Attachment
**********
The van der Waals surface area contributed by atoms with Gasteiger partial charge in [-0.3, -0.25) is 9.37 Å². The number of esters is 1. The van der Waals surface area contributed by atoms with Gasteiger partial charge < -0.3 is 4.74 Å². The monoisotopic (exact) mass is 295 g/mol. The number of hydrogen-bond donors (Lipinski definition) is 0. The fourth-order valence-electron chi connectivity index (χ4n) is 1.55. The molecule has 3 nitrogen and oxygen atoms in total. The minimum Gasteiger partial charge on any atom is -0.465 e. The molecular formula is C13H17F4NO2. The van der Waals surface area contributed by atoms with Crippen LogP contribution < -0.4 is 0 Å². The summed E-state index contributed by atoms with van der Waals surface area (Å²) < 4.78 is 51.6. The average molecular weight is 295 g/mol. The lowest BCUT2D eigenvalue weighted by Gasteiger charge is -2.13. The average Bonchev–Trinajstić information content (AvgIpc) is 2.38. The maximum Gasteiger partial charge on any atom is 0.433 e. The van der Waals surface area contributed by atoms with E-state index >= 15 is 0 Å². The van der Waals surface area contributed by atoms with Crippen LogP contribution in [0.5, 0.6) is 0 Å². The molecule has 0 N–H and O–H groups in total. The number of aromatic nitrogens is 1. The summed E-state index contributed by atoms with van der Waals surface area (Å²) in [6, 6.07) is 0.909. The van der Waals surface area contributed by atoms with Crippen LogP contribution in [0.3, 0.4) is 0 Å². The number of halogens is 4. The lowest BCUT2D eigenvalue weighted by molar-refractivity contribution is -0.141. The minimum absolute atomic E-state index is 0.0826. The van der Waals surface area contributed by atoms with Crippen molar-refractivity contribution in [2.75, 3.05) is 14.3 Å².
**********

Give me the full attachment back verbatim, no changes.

The van der Waals surface area contributed by atoms with Gasteiger partial charge in [-0.3, -0.25) is 9.37 Å². The number of esters is 1. The van der Waals surface area contributed by atoms with Gasteiger partial charge < -0.3 is 4.74 Å². The monoisotopic (exact) mass is 295 g/mol. The number of hydrogen-bond donors (Lipinski definition) is 0. The fourth-order valence-electron chi connectivity index (χ4n) is 1.55. The molecule has 3 nitrogen and oxygen atoms in total. The minimum Gasteiger partial charge on any atom is -0.465 e. The molecular formula is C13H17F4NO2. The van der Waals surface area contributed by atoms with Crippen LogP contribution < -0.4 is 0 Å². The summed E-state index contributed by atoms with van der Waals surface area (Å²) < 4.78 is 51.6. The average molecular weight is 295 g/mol. The lowest BCUT2D eigenvalue weighted by Gasteiger charge is -2.13. The average Bonchev–Trinajstić information content (AvgIpc) is 2.38. The maximum Gasteiger partial charge on any atom is 0.433 e. The van der Waals surface area contributed by atoms with E-state index >= 15 is 0 Å². The van der Waals surface area contributed by atoms with Crippen LogP contribution in [0.5, 0.6) is 0 Å². The molecule has 0 N–H and O–H groups in total. The number of aromatic nitrogens is 1. The summed E-state index contributed by atoms with van der Waals surface area (Å²) in [6, 6.07) is 0.909. The van der Waals surface area contributed by atoms with Crippen LogP contribution in [0.3, 0.4) is 0 Å². The number of halogens is 4. The lowest BCUT2D eigenvalue weighted by molar-refractivity contribution is -0.141. The minimum absolute atomic E-state index is 0.0826. The van der Waals surface area contributed by atoms with Crippen molar-refractivity contribution in [2.75, 3.05) is 14.3 Å².